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Hyperglycemia is common among diabetic inpatients, and has been linked to adverse outcomes. However, antihyperglycemic treatment is seldom intensified in noncritical care patients, and the relationship between intensification frequency and glucose control is poorly understood. We evaluated the relationship between treatment intensification and changes in blood glucose in hospitalized diabetic patients.
We retrospectively analyzed 3,613 hospitalized diabetic patients who were admitted to the hospital between January 2003 and August 2004, were not hospitalized in an ICU, were not prescribed IV insulin or total parenteral nutrition (TPN), had a length of stay of at least 3 days, and had at least one point-of-care blood glucose measurement. A linear model was used to assess the relationship between intensification of antihyperglycemic medications and the average daily change in point-of-care glucose measurements.
Hyperglycemia (>180 mg/dL) was documented at least once for 82.5% of patient admissions. Antihyperglycemic treatment was intensified for 22.0% of days with hyperglycemia. Intensifications of scheduled and sliding scale insulin, but not oral medications, were associated with a 11.1 mg/dL (p<0.0001) and 12.2 mg/dL (p<0.0001) reduction in the average daily glucose, respectively. Hypoglycemia (<50 mg/dL) was documented on 2.2% of days after antihyperglycemic treatment intensification.
In this cohort, lack of treatment intensification in response to inpatient hyperglycemia was common. Antihyperglycemic treatment intensification was strongly associated with decrease in average daily glucose, while hypoglycemia was uncommon. This suggests that increasing the frequency of treatment intensifications could lead to improved glycemic control in inpatients with diabetes.
Diabetes mellitus is a commonly encountered comorbid condition among hospitalized patients. In recent years, approximately 5 million hospitalizations annually were associated with diabetes, and 18% of all hospitalized adults had a secondary diagnosis of diabetes.1,2 Inpatient hyperglycemia has been associated with a number of adverse outcomes, such as increased length of stay, increased risk of infection, poor wound healing, decreased ability to live independently after discharge, and increased mortality.3–7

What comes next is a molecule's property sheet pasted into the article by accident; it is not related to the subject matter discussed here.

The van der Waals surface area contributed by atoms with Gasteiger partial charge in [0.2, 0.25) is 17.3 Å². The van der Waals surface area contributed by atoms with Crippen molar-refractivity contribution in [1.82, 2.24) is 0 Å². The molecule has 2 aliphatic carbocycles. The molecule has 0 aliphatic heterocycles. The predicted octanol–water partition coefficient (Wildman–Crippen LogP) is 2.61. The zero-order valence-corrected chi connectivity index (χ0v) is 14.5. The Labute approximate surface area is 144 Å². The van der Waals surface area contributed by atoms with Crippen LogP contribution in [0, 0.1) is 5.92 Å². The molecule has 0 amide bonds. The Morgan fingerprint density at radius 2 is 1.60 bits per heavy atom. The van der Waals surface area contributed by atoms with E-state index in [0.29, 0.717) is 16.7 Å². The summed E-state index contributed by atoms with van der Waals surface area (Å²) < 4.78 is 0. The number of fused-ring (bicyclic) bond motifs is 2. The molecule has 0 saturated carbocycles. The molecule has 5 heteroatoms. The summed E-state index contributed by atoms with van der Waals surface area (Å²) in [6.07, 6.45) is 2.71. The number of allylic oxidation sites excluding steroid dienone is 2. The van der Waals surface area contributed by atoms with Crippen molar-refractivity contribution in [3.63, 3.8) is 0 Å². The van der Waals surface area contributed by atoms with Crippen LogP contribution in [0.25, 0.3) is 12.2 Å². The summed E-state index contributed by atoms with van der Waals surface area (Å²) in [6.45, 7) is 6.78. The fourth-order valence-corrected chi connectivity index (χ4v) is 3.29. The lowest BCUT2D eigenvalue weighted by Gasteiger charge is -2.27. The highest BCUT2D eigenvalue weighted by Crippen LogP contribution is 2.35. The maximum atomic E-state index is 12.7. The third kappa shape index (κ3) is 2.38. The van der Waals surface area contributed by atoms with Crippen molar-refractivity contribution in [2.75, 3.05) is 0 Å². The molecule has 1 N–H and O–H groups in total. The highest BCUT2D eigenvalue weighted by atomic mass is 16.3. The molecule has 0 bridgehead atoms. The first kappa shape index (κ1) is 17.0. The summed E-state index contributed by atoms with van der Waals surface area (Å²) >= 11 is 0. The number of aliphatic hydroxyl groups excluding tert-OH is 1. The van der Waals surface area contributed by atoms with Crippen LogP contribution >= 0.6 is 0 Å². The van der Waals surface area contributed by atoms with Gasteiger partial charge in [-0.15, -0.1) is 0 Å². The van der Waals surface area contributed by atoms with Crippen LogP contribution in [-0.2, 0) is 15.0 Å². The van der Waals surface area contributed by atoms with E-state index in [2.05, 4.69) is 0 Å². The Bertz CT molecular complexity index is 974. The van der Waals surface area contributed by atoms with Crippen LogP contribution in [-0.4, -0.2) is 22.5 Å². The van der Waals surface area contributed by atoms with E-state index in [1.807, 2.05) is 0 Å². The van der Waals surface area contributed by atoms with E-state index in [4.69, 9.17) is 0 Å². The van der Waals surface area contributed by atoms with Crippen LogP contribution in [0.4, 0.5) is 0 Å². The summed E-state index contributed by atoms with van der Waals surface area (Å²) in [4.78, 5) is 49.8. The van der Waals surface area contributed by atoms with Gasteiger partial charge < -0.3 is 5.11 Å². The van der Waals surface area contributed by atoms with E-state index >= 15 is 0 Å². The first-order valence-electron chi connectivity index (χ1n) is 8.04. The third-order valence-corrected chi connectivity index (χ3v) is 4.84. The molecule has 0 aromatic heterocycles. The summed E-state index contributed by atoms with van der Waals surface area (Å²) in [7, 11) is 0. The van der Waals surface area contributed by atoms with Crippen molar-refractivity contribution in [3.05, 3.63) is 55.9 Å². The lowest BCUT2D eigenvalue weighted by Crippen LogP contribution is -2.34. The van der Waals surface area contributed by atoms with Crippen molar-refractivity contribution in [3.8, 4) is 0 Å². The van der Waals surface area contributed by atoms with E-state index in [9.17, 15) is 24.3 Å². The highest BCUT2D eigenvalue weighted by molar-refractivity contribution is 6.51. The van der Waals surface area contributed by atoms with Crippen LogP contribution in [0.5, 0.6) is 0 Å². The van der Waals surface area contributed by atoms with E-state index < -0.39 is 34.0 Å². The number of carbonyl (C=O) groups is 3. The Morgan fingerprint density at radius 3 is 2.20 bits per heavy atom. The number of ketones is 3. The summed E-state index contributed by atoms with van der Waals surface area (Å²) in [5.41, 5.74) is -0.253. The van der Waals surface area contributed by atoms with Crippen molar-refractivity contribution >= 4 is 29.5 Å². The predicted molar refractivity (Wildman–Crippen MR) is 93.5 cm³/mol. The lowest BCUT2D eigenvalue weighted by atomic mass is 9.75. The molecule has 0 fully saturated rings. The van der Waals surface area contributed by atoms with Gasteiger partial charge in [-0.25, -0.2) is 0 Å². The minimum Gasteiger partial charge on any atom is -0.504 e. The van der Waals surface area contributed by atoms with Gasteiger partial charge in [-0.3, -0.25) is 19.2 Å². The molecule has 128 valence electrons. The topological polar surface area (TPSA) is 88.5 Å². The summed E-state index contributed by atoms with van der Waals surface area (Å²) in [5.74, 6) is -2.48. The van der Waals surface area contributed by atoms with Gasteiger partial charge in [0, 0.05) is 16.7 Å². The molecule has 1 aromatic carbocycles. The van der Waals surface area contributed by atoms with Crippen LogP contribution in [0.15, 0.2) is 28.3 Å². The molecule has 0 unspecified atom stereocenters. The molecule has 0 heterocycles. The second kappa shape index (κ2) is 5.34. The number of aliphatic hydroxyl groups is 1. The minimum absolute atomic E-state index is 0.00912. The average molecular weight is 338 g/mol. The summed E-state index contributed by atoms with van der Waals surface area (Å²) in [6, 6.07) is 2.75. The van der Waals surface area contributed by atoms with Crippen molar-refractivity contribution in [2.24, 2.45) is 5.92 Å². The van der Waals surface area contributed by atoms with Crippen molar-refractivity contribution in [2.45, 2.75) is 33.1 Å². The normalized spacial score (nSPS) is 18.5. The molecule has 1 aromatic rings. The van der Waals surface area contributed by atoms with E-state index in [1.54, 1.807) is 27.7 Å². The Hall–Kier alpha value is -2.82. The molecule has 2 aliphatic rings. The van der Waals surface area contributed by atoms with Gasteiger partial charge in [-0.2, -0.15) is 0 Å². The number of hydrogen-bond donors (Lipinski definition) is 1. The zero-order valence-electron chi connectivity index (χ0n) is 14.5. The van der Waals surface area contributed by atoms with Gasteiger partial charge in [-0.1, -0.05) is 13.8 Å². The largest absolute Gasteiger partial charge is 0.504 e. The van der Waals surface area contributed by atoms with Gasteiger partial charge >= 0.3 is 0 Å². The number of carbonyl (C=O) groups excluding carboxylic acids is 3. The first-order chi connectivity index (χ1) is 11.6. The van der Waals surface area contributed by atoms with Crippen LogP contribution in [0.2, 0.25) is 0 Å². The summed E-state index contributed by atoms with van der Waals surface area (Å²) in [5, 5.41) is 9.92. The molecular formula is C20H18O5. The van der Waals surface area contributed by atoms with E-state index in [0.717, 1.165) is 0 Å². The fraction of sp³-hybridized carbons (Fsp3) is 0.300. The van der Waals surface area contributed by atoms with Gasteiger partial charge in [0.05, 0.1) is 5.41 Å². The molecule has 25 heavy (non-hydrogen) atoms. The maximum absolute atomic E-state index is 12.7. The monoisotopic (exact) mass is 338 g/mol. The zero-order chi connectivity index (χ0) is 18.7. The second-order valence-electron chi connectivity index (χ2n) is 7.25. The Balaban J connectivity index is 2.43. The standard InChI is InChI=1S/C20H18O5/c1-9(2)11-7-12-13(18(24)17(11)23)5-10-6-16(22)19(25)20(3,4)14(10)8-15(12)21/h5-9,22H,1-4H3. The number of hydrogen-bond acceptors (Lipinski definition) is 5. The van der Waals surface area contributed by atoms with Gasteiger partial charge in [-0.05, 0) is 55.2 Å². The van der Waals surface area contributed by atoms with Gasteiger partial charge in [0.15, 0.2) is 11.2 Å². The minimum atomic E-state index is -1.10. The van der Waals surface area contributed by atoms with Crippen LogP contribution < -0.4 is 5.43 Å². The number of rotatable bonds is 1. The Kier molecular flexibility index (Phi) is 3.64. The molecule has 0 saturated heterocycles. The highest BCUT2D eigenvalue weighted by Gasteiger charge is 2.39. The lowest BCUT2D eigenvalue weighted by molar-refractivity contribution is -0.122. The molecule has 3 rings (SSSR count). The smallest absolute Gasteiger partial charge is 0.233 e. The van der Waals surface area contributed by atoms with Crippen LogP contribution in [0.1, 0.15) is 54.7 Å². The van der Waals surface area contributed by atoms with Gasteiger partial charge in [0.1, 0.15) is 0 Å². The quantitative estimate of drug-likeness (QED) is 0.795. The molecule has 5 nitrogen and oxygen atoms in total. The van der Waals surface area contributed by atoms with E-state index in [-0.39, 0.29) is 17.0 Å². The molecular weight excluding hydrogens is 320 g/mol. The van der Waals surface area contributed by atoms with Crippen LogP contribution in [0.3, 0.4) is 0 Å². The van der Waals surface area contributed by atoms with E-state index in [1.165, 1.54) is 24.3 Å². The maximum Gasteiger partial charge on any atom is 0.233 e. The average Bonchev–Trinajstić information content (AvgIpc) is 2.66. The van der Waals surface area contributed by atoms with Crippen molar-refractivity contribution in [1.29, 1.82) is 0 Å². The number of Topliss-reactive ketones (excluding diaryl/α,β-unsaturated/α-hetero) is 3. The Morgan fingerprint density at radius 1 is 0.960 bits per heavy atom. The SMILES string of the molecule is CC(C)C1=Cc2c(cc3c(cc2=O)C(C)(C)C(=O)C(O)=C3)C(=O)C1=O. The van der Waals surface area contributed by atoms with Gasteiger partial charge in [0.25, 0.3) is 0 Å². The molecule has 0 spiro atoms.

A number of evaluations within the intensive care environment have shown that aggressive treatment of hyperglycemia improves outcomes. These studies found lower infection rates,8,9 improved short-term mortality9,10 with intensive treatment, and accelerated discharge from the intensive care unit (ICU).11,12 Outside of the intensive care units, antihyperglycemic treatment of hospitalized patients is seldom intensified.13,14
A number of studies have linked treatment intensification to improved glycemic control in outpatient settings.15–17 However, it is not known how much effect such intensification has on hyperglycemia in the inpatient setting. Therefore, a retrospective study was conducted to evaluate the relationship between antihyperglycemic treatment intensification and blood glucose control in hospitalized diabetic patients.
The participants were patients with a diagnosis of diabetes who were admitted to a 734-bed teaching hospital between January 2003 and August 2004, which included 9,285 of 32,264 total hospitalizations (excluding pregnant women and newborns) during the study period. Diabetic patient hospitalizations were identified using a previously validated free text parsing algorithm called Diabetes Identification Through Textual element Occurrences (DITTO), which combines analysis of the text of outpatient physician notes with billing and laboratory data.18 When compared with manual record review, the algorithm had a sensitivity of 96.2% and a specificity of 98.0%.
A total of 3,613 diabetic patient hospitalizations were evaluated after the following exclusion criteria were applied: no documented point-of-care glucose (POCBG) testing results (3,824), admission to an ICU or received intravenous insulin (799), received total parenteral nutrition (TPN; 37), had a length of stay less than 3 days (989), or did not have any computerized medication order entry (CPOE) records available (23). Partners HealthCare System institutional review board granted expedited approval of this study and waived the need for informed consent.
Patient demographics, admission and discharge dates, laboratory data, discharge summaries, and outpatient physician notes were obtained from the Research Partners Data Registry (RPDR), a large data warehouse that serves as a central clinical data repository for participating hospitals and clinics within the Partners HealthCare System. CPOE data were obtained from the hospital inpatient electronic health record. POCBG data were obtained from the QC Manager system™ (Abbott Laboratories, Abbott Park, IL).